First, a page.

We all know that Kandi Burruss is a certified boss. From penning your favorite hits such as TLC's "No Scrubs" to starring in critically acclaimed shows like The Chi and branching into the beauty industry with Kandi Koated cosmetics, the Atlanta native has not lifted her foot off the gas since stepping on the scene back in the early '90s. The ever-evolving mom of four continues to dominate any lane she enters and makes it her mission to advocate for Black economic wealth and staying power within our community along the way.
The television personality's most recent history-breaking moment comes as she makes her Broadway producing debut on the brink of the premiere of the Broadway play Thoughts of a Colored Man. The theatrical stage play stars Broadway's first all-Black, male cast and features an all-Black creative team. A true reflection of the importance of art sparking social change.
In between her bustling production schedule, 21Ninety chatted with the multifaceted businesswoman. We spoke about the next chapter to continue building her legacy, navigating the ups and downs of a blended family, her vision board of artists to work with, and what a day of self-care looks like when she's not busy plotting world domination.
Dontaira Terrell: In making your Broadway producing debut, what have you learned about yourself?
Kandi Burruss: That's an interesting question. I learned how much it's important to me that we, as African-Americans, are shown in certain places in a light that we've never been shown before. It's a passion for me, but I didn't realize how much of a passion it was. I always go hard for us, especially getting what we deserve in all the different businesses I've been a part of. Usually, I'm representing as a woman, and in pretty much every field that I've been in, you don't see many women making power moves in business compared to men. So it was always a lot of firsts for me to be the first woman to do this, or the first woman to do that.
As African-Americans, we always have known that Broadway has not been the most diverse. However, for us to have the ability to bring this show that has an all African-American male cast along with an African-American writer, director, and producing team for me, it was, 'Okay, we have to make this happen. It's a must so that we can be seen.'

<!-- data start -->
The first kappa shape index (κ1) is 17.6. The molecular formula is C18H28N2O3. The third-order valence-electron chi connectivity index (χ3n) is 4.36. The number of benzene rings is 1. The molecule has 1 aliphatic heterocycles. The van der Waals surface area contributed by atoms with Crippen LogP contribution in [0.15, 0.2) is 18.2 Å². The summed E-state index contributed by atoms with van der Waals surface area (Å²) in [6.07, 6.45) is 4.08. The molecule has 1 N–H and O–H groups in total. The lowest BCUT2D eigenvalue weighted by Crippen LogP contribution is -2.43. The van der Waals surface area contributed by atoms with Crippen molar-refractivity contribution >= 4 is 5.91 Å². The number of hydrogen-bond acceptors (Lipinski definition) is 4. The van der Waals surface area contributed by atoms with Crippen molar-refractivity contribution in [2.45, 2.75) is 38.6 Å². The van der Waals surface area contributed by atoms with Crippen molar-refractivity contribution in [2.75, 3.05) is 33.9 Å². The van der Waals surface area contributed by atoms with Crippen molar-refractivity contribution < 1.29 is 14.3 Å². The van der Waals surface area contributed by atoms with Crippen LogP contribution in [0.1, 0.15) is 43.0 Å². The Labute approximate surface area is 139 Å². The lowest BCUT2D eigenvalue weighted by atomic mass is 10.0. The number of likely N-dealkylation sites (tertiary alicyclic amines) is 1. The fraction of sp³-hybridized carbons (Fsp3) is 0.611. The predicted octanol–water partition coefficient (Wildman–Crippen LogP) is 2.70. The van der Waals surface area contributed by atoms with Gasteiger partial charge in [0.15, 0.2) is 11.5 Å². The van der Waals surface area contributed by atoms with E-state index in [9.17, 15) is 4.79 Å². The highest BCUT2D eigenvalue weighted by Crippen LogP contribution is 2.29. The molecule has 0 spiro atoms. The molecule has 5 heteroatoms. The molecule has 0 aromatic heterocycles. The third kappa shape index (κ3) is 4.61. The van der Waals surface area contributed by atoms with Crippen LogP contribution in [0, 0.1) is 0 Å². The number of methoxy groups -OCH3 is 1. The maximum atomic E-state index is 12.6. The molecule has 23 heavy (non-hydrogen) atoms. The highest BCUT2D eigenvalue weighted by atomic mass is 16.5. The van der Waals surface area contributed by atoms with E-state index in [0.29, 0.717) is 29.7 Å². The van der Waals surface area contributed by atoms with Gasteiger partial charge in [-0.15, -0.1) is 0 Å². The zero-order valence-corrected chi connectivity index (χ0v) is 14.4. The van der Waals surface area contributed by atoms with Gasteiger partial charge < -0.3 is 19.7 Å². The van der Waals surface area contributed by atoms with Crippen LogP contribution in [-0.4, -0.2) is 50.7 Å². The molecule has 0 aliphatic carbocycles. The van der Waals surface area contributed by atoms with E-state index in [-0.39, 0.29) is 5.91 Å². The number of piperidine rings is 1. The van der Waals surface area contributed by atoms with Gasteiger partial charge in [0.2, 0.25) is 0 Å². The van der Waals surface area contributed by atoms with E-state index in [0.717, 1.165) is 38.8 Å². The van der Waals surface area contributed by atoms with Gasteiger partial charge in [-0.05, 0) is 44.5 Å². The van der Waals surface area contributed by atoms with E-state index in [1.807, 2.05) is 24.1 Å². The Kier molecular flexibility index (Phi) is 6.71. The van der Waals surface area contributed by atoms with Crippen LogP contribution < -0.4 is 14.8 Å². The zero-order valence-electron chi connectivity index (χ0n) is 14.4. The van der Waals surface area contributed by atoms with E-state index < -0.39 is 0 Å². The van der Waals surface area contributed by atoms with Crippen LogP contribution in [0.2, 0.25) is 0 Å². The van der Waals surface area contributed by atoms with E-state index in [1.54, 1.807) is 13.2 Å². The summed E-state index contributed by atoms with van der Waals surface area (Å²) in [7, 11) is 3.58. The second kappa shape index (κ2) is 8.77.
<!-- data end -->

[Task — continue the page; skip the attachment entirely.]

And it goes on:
DT: I want to pivot to talk about motherhood. What has been the hardest period of motherhood for you, and how did you deal with it?
KB: As a mother, I think I have a lot of moments that I would consider to be challenging, but when it was hard for me to get pregnant with my last two children, I think that was probably the hardest. Before I got married, we knew we wanted to have children together. Then once we actually got married, I was shocked that it didn't happen on its own. When I was younger, I had Riley, with no issues or problems. So I didn't think that it was me. I thought maybe something was wrong with him [my husband].
When I found out it was me, that was a bit of a hard pill to swallow. You start having all of these thoughts going through your head, such as 'What's wrong with me?' or 'What did I do wrong?' And then, you have to start thinking about other options to have a child, and other thoughts start creeping in your head, like, 'Should I even be considering this?' 'Or maybe God doesn't want me to have more kids.' That was probably the hardest period of motherhood because that's a big decision you have to make and a huge process you have to go through, like in vitro [fertilization] to have a child.